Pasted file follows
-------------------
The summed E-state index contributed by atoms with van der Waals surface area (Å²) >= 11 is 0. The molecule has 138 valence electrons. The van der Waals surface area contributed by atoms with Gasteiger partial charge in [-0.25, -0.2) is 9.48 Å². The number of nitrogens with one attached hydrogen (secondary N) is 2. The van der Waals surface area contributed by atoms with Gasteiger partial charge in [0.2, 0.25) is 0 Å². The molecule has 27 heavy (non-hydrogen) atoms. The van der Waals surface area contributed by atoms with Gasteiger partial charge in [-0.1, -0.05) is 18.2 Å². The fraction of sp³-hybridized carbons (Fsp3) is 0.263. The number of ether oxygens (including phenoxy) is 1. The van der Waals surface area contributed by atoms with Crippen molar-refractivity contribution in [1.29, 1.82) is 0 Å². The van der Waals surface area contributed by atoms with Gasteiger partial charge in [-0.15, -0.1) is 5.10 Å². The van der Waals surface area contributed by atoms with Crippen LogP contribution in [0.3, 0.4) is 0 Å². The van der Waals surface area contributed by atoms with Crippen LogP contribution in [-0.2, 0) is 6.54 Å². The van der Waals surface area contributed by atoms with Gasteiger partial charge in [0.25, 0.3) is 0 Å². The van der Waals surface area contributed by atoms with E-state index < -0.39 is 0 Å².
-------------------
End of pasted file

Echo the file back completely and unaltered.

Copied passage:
The summed E-state index contributed by atoms with van der Waals surface area (Å²) >= 11 is 0. The molecule has 138 valence electrons. The van der Waals surface area contributed by atoms with Gasteiger partial charge in [-0.25, -0.2) is 9.48 Å². The number of nitrogens with one attached hydrogen (secondary N) is 2. The van der Waals surface area contributed by atoms with Gasteiger partial charge in [0.2, 0.25) is 0 Å². The molecule has 27 heavy (non-hydrogen) atoms. The van der Waals surface area contributed by atoms with Gasteiger partial charge in [-0.1, -0.05) is 18.2 Å². The fraction of sp³-hybridized carbons (Fsp3) is 0.263. The number of ether oxygens (including phenoxy) is 1. The van der Waals surface area contributed by atoms with Crippen molar-refractivity contribution in [1.29, 1.82) is 0 Å². The van der Waals surface area contributed by atoms with Gasteiger partial charge in [-0.15, -0.1) is 5.10 Å². The van der Waals surface area contributed by atoms with Crippen LogP contribution in [0.3, 0.4) is 0 Å². The van der Waals surface area contributed by atoms with Crippen LogP contribution in [-0.2, 0) is 6.54 Å². The van der Waals surface area contributed by atoms with Gasteiger partial charge in [0.25, 0.3) is 0 Å². The van der Waals surface area contributed by atoms with E-state index < -0.39 is 0 Å².